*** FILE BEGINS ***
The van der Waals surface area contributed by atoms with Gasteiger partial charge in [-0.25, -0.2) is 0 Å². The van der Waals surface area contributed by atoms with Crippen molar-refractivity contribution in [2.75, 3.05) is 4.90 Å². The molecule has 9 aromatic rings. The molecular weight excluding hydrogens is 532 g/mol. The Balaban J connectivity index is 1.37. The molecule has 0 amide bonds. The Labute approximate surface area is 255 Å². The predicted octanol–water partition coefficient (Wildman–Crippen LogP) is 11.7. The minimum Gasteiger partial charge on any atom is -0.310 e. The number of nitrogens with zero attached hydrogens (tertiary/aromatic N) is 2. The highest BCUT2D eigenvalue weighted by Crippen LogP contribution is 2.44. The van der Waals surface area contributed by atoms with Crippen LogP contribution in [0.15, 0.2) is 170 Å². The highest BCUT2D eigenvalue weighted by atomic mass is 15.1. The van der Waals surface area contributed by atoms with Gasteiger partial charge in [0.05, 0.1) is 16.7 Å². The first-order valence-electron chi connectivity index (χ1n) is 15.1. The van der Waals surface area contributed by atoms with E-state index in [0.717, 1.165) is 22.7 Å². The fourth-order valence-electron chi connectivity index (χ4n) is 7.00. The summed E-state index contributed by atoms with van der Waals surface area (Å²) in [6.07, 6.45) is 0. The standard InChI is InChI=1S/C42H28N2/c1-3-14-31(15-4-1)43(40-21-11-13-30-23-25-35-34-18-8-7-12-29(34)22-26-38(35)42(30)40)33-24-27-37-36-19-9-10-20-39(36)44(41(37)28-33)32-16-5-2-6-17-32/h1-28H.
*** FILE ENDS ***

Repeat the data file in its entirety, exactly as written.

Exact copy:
The van der Waals surface area contributed by atoms with Gasteiger partial charge in [-0.25, -0.2) is 0 Å². The van der Waals surface area contributed by atoms with Crippen molar-refractivity contribution in [2.75, 3.05) is 4.90 Å². The molecule has 9 aromatic rings. The molecular weight excluding hydrogens is 532 g/mol. The Balaban J connectivity index is 1.37. The molecule has 0 amide bonds. The Labute approximate surface area is 255 Å². The predicted octanol–water partition coefficient (Wildman–Crippen LogP) is 11.7. The minimum Gasteiger partial charge on any atom is -0.310 e. The number of nitrogens with zero attached hydrogens (tertiary/aromatic N) is 2. The highest BCUT2D eigenvalue weighted by Crippen LogP contribution is 2.44. The van der Waals surface area contributed by atoms with Crippen LogP contribution in [0.15, 0.2) is 170 Å². The highest BCUT2D eigenvalue weighted by atomic mass is 15.1. The van der Waals surface area contributed by atoms with Gasteiger partial charge in [0.05, 0.1) is 16.7 Å². The first-order valence-electron chi connectivity index (χ1n) is 15.1. The van der Waals surface area contributed by atoms with E-state index in [0.717, 1.165) is 22.7 Å². The fourth-order valence-electron chi connectivity index (χ4n) is 7.00. The summed E-state index contributed by atoms with van der Waals surface area (Å²) in [6.07, 6.45) is 0. The standard InChI is InChI=1S/C42H28N2/c1-3-14-31(15-4-1)43(40-21-11-13-30-23-25-35-34-18-8-7-12-29(34)22-26-38(35)42(30)40)33-24-27-37-36-19-9-10-20-39(36)44(41(37)28-33)32-16-5-2-6-17-32/h1-28H.